Q: My wife and I have homes on Bainbridge Island and in Southern California, the latter being the one we flee to when Pacific Northwest skies turn leaden.
We each take our laptops (a Mac and a Dell Windows) back and forth, and we have printers at each location: an HP Envy Photo 7858 here on the island and an Epson WF-3620 in California. Both use ink cartridges.
We have experienced printing problems at each location, at least partly because of not using the printing function all that much and the ink drying. I have tried several remedies, but none has seemed to work all that well or for very long.
I’m thinking that an answer might be to buy one top-rated non-cartridge ink-tank model, or a color laser, and take it back and forth with us. (We drive between the two locations, and this should not be an issue.) It also seems as though this might be nice from the standpoint of each computer only needing to tie into one printer, albeit in each of two locations.
Granted, I would need to reestablish the one printer at each location every time we moved, but I don’t see that as a big issue. Might this be a good solution?
— Carl Grimes
A: I’m living a life much like yours. My wife has children and grandchildren in New Orleans so we have a house there and a place on Bainbridge Island, where my son and his wife live.
And yes, I have printers in both locations. If you don’t print with an inkjet printer roughly once a month it’s possible for the print head to get clogged. And the print head is the most expensive part of an inkjet printer.
And laserjets can have similar issues with caking toner.
Yes, if I was within reasonable driving distance of our other place, I’d just take the printer with me.
Still, you may want to consider that many of the latest-generation printers have software that allows you to print remotely over the internet. That’s a simple and affordable solution.
Unfortunately, my Epson SureColor P800, which I use to print high-quality art prints, doesn’t have that capability. So I have to keep it and a connected computer running all the time then connect to it remotely using TeamViewer. Of course, if the power goes out I have to get someone to go over to the house and restart everything.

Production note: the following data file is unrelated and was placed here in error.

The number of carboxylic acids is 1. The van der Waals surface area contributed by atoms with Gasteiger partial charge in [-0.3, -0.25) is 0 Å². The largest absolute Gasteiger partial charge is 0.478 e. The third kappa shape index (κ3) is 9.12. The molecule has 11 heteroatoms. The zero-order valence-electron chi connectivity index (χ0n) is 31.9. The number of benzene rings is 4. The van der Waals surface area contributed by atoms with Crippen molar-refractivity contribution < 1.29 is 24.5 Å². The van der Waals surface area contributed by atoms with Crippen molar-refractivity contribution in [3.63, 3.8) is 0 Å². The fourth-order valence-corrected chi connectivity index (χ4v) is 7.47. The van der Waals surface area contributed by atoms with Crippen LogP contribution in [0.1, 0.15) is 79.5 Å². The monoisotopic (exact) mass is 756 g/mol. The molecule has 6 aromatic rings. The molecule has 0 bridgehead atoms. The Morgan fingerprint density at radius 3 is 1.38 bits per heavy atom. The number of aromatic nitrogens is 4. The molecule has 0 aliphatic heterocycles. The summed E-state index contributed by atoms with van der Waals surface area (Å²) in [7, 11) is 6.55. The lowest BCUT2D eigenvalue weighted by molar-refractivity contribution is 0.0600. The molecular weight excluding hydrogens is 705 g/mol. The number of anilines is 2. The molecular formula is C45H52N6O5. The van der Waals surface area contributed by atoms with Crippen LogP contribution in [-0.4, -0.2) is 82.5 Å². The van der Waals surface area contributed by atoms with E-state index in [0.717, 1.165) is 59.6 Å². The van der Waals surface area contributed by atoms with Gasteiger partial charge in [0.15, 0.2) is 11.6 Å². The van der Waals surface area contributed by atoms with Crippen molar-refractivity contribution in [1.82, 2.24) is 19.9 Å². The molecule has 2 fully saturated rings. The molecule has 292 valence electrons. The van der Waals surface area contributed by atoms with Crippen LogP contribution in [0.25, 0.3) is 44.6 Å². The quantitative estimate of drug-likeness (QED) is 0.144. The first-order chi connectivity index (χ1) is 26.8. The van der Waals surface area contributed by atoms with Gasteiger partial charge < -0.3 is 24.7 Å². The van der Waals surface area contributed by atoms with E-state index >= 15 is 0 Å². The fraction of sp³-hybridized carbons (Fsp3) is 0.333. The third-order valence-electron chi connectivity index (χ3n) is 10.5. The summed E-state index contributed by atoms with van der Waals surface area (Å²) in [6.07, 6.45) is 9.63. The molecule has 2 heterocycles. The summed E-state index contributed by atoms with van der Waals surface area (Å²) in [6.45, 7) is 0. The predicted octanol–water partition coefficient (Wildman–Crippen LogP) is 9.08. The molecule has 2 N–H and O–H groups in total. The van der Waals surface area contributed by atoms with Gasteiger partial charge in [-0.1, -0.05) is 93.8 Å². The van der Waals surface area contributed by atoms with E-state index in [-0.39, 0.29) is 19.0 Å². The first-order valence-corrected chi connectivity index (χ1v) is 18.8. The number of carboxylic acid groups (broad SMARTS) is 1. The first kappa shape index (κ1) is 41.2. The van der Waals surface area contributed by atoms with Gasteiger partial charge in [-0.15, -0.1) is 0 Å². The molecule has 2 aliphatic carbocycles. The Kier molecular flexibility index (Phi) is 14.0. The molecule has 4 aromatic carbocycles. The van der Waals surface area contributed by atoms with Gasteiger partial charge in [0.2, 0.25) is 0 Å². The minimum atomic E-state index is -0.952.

Historical note: Until December 2020, Google offered the free Google Cloud Print, which did just what you want. You could connect to a remote printer and keep those inks flowing through the print head. I was disappointed to see that service disappear.
Q: I am using a Samsung Galaxy A20 smartphone with Consumer Cellular. My phone does not have the ability to read QR codes and I am looking for a recommended app that will allow it to do just that. Can you recommend one?
— Fred Rowe
A: Actually, the Samsung Galaxy A20 can scan QR codes without installing anything. You can find details here: samsung.com/ph/support/mobile-devices/how-to-scan-a-qr-code-on-galaxy-device/
If you want more choices, go to the Google Play site and search for “QR scanner.” You’ll find lots of free apps to choose from. I haven’t reviewed them so I can’t make a recommendation but you will find user ratings.
Q: I have Microsoft Office 2010 installed on a desktop PC purchased in 2011. I would like to purchase and install the same version of Office on a laptop but since Microsoft has stopped shipping or supporting Office 2010 I can find no way to do this. Have you any suggestions on how this might be accomplished?
Thanks for your help.
— Bill Fly
A: Actually, you can still buy Office 2010 online. I found all versions of the suite for sale at softwarekeep.com.
That said, I don’t recommend installing software that is no longer supported since there may be security vulnerabilities that are no longer being patched.